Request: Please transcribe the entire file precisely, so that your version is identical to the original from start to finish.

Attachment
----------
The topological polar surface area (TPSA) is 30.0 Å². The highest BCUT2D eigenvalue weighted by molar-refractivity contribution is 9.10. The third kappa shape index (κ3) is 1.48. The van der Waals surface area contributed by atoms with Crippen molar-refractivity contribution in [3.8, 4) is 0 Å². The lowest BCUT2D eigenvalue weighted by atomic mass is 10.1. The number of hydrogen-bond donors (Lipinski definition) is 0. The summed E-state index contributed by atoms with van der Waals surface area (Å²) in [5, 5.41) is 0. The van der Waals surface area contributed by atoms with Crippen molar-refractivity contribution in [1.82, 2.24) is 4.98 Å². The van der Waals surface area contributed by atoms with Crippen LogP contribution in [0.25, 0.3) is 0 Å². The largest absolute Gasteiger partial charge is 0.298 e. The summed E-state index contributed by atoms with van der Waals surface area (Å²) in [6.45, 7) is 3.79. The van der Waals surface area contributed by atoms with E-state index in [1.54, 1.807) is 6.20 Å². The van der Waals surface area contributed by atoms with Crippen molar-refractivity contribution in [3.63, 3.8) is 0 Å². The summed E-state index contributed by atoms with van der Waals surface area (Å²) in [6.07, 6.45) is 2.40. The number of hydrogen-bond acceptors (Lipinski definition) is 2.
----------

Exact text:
The topological polar surface area (TPSA) is 30.0 Å². The highest BCUT2D eigenvalue weighted by molar-refractivity contribution is 9.10. The third kappa shape index (κ3) is 1.48. The van der Waals surface area contributed by atoms with Crippen molar-refractivity contribution in [3.8, 4) is 0 Å². The lowest BCUT2D eigenvalue weighted by atomic mass is 10.1. The number of hydrogen-bond donors (Lipinski definition) is 0. The summed E-state index contributed by atoms with van der Waals surface area (Å²) in [5, 5.41) is 0. The van der Waals surface area contributed by atoms with Crippen molar-refractivity contribution in [1.82, 2.24) is 4.98 Å². The van der Waals surface area contributed by atoms with Crippen LogP contribution in [0.25, 0.3) is 0 Å². The largest absolute Gasteiger partial charge is 0.298 e. The summed E-state index contributed by atoms with van der Waals surface area (Å²) in [6.45, 7) is 3.79. The van der Waals surface area contributed by atoms with E-state index in [1.54, 1.807) is 6.20 Å². The van der Waals surface area contributed by atoms with Crippen molar-refractivity contribution in [3.63, 3.8) is 0 Å². The summed E-state index contributed by atoms with van der Waals surface area (Å²) in [6.07, 6.45) is 2.40. The number of hydrogen-bond acceptors (Lipinski definition) is 2.